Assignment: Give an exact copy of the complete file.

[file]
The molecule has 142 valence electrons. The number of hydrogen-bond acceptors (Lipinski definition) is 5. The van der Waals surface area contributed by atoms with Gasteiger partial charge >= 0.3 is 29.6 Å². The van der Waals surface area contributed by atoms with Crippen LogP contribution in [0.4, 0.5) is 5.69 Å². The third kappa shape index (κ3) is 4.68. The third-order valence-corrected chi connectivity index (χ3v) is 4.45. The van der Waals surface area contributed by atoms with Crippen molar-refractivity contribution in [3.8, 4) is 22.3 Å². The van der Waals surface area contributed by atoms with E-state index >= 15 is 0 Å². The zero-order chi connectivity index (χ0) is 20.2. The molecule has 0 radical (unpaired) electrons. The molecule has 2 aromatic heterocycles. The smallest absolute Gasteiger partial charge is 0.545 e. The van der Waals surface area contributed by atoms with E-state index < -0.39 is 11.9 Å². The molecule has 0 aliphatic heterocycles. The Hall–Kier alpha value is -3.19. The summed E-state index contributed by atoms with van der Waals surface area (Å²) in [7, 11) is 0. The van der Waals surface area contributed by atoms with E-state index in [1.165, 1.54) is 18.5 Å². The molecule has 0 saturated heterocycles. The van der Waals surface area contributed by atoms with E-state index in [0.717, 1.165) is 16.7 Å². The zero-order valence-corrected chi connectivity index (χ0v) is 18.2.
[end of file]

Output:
The molecule has 142 valence electrons. The number of hydrogen-bond acceptors (Lipinski definition) is 5. The van der Waals surface area contributed by atoms with Gasteiger partial charge >= 0.3 is 29.6 Å². The van der Waals surface area contributed by atoms with Crippen LogP contribution in [0.4, 0.5) is 5.69 Å². The third kappa shape index (κ3) is 4.68. The third-order valence-corrected chi connectivity index (χ3v) is 4.45. The van der Waals surface area contributed by atoms with Crippen molar-refractivity contribution in [3.8, 4) is 22.3 Å². The van der Waals surface area contributed by atoms with E-state index >= 15 is 0 Å². The zero-order chi connectivity index (χ0) is 20.2. The molecule has 0 radical (unpaired) electrons. The molecule has 2 aromatic heterocycles. The smallest absolute Gasteiger partial charge is 0.545 e. The van der Waals surface area contributed by atoms with E-state index < -0.39 is 11.9 Å². The molecule has 0 aliphatic heterocycles. The Hall–Kier alpha value is -3.19. The summed E-state index contributed by atoms with van der Waals surface area (Å²) in [7, 11) is 0. The van der Waals surface area contributed by atoms with E-state index in [1.165, 1.54) is 18.5 Å². The molecule has 0 saturated heterocycles. The van der Waals surface area contributed by atoms with E-state index in [0.717, 1.165) is 16.7 Å². The zero-order valence-corrected chi connectivity index (χ0v) is 18.2.